Sure, we know better, but most people are not as rational or hard-headed as we are. The same people who support gun-control and believe that people should not be allowed to resort to deadly force to defend themselves in extreme situations, the same people who oppose the death penalty for even the most extreme of crimes, and the same people who seek to impose their views of morality on others – these people also refuse to accept that anyone, anywhere, could be as terribly evil as to seek to destroy the United States, and to be willing to kill tens or hundreds of millions of our fellow citizens in the process.

      The other problem is that trying to reduce the risk to an acceptable level is close to impossible for most people and their modern lifestyles. Indeed, to an extent, we should be thankful that we preppers are in a minority. What would happen if every person who lives in a city suddenly decided that they also wanted to have 1 or 2 acres of land per family member in a retreat location too?

      There are just under 1.9 billion acres of land in the lower 48 states. Let’s say 1/3 of this is suitable for settlement (that number is probably way too optimistic). That gives us 630 million acres, and with almost exactly 315 million people in the country, that means we all could have 2 acres. Land values would skyrocket. What would happen to national and state forests and parks? Farming costs would also skyrocket due to increased land costs, and so on and so on.

      And that’s just considering the land issue alone.

      Don’t get me wrong. I’d much rather have a well prepared nation around me than an unprepared nation such as is the case at present. But I really really don’t think that merely talking more and more about EMP and solar storm risks will be very persuasive to most people.

  2. Hello David,

    When I wrote “I think That the key to making prepping not only socially acceptable but an expected and reasonable activity is this:”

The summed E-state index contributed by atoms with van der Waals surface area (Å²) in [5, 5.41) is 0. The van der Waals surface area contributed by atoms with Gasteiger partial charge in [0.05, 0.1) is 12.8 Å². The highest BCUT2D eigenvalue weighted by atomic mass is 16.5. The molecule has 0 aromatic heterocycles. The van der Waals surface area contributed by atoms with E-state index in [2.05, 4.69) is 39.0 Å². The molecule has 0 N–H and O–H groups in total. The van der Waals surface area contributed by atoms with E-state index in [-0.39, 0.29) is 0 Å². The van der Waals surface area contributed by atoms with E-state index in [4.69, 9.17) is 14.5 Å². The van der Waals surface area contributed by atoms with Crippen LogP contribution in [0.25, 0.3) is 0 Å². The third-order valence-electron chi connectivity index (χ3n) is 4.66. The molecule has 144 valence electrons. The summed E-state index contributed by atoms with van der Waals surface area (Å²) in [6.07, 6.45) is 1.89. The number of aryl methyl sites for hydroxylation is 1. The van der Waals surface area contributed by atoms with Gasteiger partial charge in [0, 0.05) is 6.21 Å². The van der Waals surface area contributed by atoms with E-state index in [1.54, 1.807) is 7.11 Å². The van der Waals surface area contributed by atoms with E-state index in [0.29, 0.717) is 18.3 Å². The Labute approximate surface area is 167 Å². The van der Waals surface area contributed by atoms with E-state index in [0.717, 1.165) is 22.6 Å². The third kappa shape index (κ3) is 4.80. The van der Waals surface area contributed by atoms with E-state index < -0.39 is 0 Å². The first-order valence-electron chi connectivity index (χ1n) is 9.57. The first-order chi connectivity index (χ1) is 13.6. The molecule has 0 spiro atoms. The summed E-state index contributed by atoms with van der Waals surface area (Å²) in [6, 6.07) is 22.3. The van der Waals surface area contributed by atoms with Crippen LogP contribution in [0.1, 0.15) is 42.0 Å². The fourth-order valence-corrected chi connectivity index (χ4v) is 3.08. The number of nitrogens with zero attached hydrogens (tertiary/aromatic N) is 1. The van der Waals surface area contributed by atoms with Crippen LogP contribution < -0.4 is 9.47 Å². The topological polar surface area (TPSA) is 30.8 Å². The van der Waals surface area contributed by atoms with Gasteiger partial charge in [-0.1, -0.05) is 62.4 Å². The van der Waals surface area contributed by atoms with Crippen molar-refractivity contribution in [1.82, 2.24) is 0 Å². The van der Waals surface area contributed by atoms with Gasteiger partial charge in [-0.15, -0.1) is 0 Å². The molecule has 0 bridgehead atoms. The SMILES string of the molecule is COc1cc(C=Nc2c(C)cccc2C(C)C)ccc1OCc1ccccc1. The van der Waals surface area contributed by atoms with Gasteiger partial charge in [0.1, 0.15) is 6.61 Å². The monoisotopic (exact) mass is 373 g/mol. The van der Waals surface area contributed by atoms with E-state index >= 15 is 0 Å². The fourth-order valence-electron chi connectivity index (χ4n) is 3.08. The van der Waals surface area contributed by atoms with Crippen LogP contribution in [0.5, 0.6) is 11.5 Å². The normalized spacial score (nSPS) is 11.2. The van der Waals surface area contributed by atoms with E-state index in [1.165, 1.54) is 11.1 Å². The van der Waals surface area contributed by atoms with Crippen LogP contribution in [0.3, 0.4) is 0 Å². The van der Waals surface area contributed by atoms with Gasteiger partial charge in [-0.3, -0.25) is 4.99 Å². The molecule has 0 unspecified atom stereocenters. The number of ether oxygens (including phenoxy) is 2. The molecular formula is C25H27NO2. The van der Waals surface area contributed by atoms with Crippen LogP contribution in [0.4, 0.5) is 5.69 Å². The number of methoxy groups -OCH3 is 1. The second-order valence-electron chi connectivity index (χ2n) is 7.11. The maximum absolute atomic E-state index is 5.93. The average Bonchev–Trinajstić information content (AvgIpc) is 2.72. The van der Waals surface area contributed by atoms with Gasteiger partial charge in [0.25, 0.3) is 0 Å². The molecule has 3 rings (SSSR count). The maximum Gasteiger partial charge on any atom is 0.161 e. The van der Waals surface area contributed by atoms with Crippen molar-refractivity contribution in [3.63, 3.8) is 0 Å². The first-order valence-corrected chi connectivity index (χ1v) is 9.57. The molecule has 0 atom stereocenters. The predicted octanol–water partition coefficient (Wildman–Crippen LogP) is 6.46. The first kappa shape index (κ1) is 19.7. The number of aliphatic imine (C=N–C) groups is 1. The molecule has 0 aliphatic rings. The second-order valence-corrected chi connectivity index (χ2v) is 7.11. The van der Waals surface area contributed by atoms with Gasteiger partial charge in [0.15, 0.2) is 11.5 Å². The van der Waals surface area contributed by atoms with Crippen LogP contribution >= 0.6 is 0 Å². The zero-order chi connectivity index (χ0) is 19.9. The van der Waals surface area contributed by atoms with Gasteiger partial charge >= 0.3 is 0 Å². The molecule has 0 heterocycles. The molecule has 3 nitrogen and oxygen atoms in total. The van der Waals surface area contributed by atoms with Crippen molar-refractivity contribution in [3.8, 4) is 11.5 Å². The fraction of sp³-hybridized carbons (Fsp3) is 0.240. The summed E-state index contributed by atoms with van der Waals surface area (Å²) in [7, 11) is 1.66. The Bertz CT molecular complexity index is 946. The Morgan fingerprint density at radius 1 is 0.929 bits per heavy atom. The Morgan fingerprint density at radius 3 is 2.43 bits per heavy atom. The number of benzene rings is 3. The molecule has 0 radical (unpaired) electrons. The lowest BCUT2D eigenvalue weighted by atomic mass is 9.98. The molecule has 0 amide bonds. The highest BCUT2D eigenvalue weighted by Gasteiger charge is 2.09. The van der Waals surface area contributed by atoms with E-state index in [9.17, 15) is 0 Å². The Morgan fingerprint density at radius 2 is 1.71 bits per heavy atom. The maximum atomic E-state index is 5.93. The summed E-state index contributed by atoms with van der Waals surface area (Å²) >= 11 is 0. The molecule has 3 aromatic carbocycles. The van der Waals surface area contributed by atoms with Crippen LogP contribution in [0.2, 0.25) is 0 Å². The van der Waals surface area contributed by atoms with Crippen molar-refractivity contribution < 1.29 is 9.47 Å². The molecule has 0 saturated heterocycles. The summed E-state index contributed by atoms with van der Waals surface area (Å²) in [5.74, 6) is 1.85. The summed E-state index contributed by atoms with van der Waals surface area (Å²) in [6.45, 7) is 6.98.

I see now that this is wishful thinking. It is too terrible for most people to accept.

    When You wrote “

    I understand why you believe that a broader promulgation of information about the EMP and solar threats might create greater public support for the concept of prepping,”

    I still think it might or will create greater public support for prepping. I suppose the issue is to what degree. I have been corresponding with some people (and some preppers) that did not know about the report. It seems to carry some weight in the area of taking the subject out of the realm of opinion and onto the bulls eye called fact.

    Thanks for the input. It will definitely change the my message a bit.
    By the way, I skimmed one of your post on EMP before work this morning and plan to read both in detail this week. I will probably be spreading those links around as well since one of them reads like a sort of condensed version of the commission EMP report.

    Lux

    • Hello again, Lux(22)

      Thanks for your further thoughts, and of course, thanks very much for passing on links to the site. Traffic is our lifeblood.

      I think there are several factors that enter into a person’s calculation about future dangers :

      (a) What is the chance of something occurring
      (b) What would be the outcome if the event occurred
      (c) How would the govt and various support agencies resolve the problem

      We as preppers tend to be more pessimistic about all three issues. Non-preppers tend to be massively more optimistic.

      The EMP report you cited above provides some unbiased opinion about the second of these three factors – what the outcomes from an EMP might be, but is more or less silent on the first and third issues, although it misleadingly opens its report with a section misleadingly titled ‘We can prevent an EMP catastrophe’ – almost none of the preventative measures suggested in this 2004 report have been implemented.

      There is also the curious fact that the EMP coverage diagrams it shows on pages 6 and 7 are much less threatening than the definitive coverage diagram from the US Army’s 1994 report and which I show on this page : http://codegreenprep.com/2012/06/emp-what-it-is-and-why-you-should-fear-it/

      Even the damage caused by an EMP event is debatable, and I’m far from convinced we’re being given the best data by the authorities. It seems that EMP testing is being conducted with appreciably lower levels of energy than may be experienced by a ‘real’ EMP device, and it also seems that the previously thought to be physical limits on the intensity of an EMP pulse might be as much as ten times lower than the intensities which could be achieved by some designs of EMP bomb.

      Furthermore, each additional ‘improvement’ in miniaturization in our electronics brings about a corresponding increase in EMP vulnerabilities. Data on EMP resilience is typically several generations outdated in terms of the equipment it is reporting on.

      My point is simply this : The EMP paper you cite is an underwhelming but still helpful document that partially addresses point b only. As long as non-preppers view the first issue – the chance of an EMP attack – as very low, and as long as they rate the third issue – the effectiveness of a government response – as very high, most people will remain sadly unworried about the risks of EMP attacks.